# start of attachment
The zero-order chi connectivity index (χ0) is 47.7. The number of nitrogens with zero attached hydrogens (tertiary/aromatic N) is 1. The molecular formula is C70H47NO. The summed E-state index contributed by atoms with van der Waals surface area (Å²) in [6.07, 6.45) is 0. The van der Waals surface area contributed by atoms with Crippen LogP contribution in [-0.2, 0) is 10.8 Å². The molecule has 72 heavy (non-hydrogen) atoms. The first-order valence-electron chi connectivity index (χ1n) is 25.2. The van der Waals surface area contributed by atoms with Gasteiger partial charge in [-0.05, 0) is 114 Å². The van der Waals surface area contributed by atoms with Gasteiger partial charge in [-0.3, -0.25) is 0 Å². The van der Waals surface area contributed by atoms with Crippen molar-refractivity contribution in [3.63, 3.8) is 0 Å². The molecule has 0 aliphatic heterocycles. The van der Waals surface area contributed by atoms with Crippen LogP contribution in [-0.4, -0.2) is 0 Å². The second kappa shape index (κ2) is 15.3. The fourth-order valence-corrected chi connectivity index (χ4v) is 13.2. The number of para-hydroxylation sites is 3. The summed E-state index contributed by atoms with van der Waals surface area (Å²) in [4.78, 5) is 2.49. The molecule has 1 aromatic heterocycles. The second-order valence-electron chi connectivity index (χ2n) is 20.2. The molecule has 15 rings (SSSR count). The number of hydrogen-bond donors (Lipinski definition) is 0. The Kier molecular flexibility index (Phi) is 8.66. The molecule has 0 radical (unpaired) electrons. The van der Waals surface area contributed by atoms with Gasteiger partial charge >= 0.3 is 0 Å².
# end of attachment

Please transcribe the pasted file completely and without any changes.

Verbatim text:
The zero-order chi connectivity index (χ0) is 47.7. The number of nitrogens with zero attached hydrogens (tertiary/aromatic N) is 1. The molecular formula is C70H47NO. The summed E-state index contributed by atoms with van der Waals surface area (Å²) in [6.07, 6.45) is 0. The van der Waals surface area contributed by atoms with Crippen LogP contribution in [-0.2, 0) is 10.8 Å². The molecule has 72 heavy (non-hydrogen) atoms. The first-order valence-electron chi connectivity index (χ1n) is 25.2. The van der Waals surface area contributed by atoms with Gasteiger partial charge in [-0.05, 0) is 114 Å². The van der Waals surface area contributed by atoms with Gasteiger partial charge in [-0.3, -0.25) is 0 Å². The van der Waals surface area contributed by atoms with Crippen molar-refractivity contribution in [3.63, 3.8) is 0 Å². The molecule has 0 aliphatic heterocycles. The van der Waals surface area contributed by atoms with Crippen LogP contribution in [-0.4, -0.2) is 0 Å². The second kappa shape index (κ2) is 15.3. The fourth-order valence-corrected chi connectivity index (χ4v) is 13.2. The number of para-hydroxylation sites is 3. The summed E-state index contributed by atoms with van der Waals surface area (Å²) in [4.78, 5) is 2.49. The molecule has 1 aromatic heterocycles. The second-order valence-electron chi connectivity index (χ2n) is 20.2. The molecule has 15 rings (SSSR count). The number of hydrogen-bond donors (Lipinski definition) is 0. The Kier molecular flexibility index (Phi) is 8.66. The molecule has 0 radical (unpaired) electrons. The van der Waals surface area contributed by atoms with Gasteiger partial charge >= 0.3 is 0 Å².